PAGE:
It was more than a year ago when I first blogged about Agbaje v Agbaje. (See: London is the “divorce capital of the world”? Think again!) This drawn-out case involves a couple who married in 1967, gained British citizenship, separated in 1999 and divorced in Nigeria.
Had the case been heard in England, Mrs Agbaje would have received at least half of the couple’s assets. As it was a Nigerian court left her virtually penniless, with her former husband retaining assets worth £616,000. The case has been in and out of our courts for years now, with Mrs Agbaje seeking a fairer settlement here in England.
Today the Supreme Court ruled in her favour – and I was delighted. So when journalists contacted me for comment, I didn’t exactly mince my words (below). UPDATE: Mrs Agbaje’s peerless Queen’s Counsel, Nigel Dyer QC, tells me that the Supreme Court ruled 5-0 in her favour.
I don’t necessarily share the same opinions about matrimonial jurisprudence as the Head of our International Law department, who was quoted in The Lawyer. We hail from differing backgrounds: mine is rooted in the common law with discretion as its key, whereas German family law is strict and codified. And the difference in our approach actually works well in the office, where we can advise clients from differing perspectives.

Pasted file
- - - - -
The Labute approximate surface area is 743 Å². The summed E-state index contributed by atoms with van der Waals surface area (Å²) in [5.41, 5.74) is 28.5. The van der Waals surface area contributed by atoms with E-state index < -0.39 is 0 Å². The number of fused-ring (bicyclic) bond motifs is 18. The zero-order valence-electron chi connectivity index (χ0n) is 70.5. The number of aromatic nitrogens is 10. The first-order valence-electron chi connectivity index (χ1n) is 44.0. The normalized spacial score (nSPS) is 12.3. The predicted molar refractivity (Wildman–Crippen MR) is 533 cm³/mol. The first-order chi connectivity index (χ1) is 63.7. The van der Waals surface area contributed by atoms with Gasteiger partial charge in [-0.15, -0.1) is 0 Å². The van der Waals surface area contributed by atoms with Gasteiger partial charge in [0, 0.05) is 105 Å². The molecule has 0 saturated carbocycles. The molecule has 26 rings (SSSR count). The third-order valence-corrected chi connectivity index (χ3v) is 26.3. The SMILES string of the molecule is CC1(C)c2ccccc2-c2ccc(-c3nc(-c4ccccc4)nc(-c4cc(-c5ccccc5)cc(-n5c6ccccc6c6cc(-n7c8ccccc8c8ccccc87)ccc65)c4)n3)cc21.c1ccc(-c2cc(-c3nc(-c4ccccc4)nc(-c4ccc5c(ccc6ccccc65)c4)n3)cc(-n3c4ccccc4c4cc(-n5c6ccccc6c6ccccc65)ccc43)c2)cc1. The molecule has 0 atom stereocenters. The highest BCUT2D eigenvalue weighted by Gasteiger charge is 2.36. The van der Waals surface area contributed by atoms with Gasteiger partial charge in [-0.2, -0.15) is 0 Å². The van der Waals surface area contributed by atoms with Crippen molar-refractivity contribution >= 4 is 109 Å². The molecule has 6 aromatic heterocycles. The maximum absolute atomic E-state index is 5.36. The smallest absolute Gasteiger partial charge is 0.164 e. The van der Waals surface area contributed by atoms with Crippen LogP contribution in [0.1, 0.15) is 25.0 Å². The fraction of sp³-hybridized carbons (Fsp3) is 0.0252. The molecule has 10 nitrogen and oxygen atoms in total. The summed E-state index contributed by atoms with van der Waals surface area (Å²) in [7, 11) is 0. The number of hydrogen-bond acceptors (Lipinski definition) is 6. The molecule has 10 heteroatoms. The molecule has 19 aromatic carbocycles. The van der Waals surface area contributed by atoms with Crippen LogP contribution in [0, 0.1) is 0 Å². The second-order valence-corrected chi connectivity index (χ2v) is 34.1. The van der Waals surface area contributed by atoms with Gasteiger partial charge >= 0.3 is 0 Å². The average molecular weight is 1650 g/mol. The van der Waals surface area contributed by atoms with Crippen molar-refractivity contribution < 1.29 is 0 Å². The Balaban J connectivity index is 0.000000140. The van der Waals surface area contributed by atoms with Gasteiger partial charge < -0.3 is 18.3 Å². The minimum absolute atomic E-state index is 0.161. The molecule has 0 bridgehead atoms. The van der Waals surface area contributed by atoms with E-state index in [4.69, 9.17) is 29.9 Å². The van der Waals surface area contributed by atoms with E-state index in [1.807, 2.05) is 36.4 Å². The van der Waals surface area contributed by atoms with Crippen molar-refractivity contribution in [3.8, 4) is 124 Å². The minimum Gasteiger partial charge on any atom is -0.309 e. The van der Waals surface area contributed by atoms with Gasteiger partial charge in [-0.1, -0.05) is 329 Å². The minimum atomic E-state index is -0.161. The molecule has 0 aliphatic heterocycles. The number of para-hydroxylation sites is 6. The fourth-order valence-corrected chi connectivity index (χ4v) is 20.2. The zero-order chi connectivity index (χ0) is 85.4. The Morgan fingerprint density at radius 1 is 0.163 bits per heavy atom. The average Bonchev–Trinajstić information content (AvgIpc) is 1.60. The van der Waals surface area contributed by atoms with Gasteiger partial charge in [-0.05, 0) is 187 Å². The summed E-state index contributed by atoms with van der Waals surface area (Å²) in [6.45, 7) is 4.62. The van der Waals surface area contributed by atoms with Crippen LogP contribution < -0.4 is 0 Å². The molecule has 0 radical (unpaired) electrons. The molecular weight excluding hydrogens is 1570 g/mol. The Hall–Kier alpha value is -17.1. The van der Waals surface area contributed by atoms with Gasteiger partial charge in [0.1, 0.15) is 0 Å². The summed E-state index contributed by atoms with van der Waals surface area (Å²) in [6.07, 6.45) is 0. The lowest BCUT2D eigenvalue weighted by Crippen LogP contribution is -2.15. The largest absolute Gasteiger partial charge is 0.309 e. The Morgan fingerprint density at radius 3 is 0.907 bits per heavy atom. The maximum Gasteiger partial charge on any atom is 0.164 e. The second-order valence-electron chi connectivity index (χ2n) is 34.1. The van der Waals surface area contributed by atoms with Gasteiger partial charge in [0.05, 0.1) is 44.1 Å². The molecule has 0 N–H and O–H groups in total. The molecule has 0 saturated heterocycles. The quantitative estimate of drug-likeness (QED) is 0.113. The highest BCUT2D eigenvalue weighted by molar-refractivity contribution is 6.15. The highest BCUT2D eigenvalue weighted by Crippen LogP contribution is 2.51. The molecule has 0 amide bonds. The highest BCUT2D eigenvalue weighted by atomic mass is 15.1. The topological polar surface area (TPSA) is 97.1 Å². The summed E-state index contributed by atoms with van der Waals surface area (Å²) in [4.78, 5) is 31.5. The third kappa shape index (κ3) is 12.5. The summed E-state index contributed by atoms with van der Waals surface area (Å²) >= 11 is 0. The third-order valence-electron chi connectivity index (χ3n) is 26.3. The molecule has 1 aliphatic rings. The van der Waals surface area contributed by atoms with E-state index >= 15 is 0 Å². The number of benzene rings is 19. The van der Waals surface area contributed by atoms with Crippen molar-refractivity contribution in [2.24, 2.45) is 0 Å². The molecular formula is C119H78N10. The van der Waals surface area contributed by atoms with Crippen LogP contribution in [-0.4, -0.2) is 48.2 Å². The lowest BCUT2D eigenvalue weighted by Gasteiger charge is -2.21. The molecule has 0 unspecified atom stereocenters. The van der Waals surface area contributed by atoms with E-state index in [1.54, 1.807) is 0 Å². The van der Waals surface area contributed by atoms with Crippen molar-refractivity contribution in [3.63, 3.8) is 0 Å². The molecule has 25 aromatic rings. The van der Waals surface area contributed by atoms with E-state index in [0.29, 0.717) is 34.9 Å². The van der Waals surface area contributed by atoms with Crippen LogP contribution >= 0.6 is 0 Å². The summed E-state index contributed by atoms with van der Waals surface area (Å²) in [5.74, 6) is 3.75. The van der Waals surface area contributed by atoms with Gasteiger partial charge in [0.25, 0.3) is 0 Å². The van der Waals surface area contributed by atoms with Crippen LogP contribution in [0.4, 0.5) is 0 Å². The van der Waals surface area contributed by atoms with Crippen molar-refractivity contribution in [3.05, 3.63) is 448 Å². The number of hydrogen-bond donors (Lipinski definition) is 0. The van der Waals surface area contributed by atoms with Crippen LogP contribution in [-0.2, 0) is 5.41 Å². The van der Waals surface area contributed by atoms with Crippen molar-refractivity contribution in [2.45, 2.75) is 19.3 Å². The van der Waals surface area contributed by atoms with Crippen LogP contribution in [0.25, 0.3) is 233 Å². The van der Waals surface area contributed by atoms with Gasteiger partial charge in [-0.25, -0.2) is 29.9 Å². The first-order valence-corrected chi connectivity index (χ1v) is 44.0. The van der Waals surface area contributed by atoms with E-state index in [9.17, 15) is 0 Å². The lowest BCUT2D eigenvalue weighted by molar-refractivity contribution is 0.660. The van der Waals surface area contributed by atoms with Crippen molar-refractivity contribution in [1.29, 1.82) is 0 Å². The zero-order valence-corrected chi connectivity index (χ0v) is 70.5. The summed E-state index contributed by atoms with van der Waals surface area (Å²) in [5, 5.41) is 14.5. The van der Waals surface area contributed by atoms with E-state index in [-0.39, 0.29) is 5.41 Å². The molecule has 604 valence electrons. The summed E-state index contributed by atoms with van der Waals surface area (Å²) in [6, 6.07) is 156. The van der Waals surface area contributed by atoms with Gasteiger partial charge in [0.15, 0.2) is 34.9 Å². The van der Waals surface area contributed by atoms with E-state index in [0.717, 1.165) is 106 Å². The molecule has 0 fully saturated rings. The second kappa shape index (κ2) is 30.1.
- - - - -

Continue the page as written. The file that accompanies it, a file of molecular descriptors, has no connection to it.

Incidentally, I have never been keen on the description of London as the “world’s divorce capital”. Even though Stowe Family Law is opening a new London office, I feel obliged to point out that good settlements aren’t curtailed by the M25!
Nigeria divorce judgment attracts attention
By Jane Croft
Law Courts Correspondent
The Supreme Court reinforced London’s reputation as “divorce capital of the world” after it found in favour of a Nigerian woman who took her case to the UK courts after disputing the divorce settlement she was awarded by a Nigerian court .
Family lawyers said the keenly watched judgment could open the floodgates for wealthy spouses in “big money” divorce cases who are unhappy with divorce awards made by overseas courts to seek a bigger payout in the UK.
London has been dubbed ”divorce capital of the world” because recent changes in the law meant wives are now favoured in big money break-ups.
The Supreme Court ruled that Sikirat Agbaje had not received an adequate financial settlement from her barrister husband when the couple divorced in Lagos in 2003 after 38 years of marriage. Continue reading»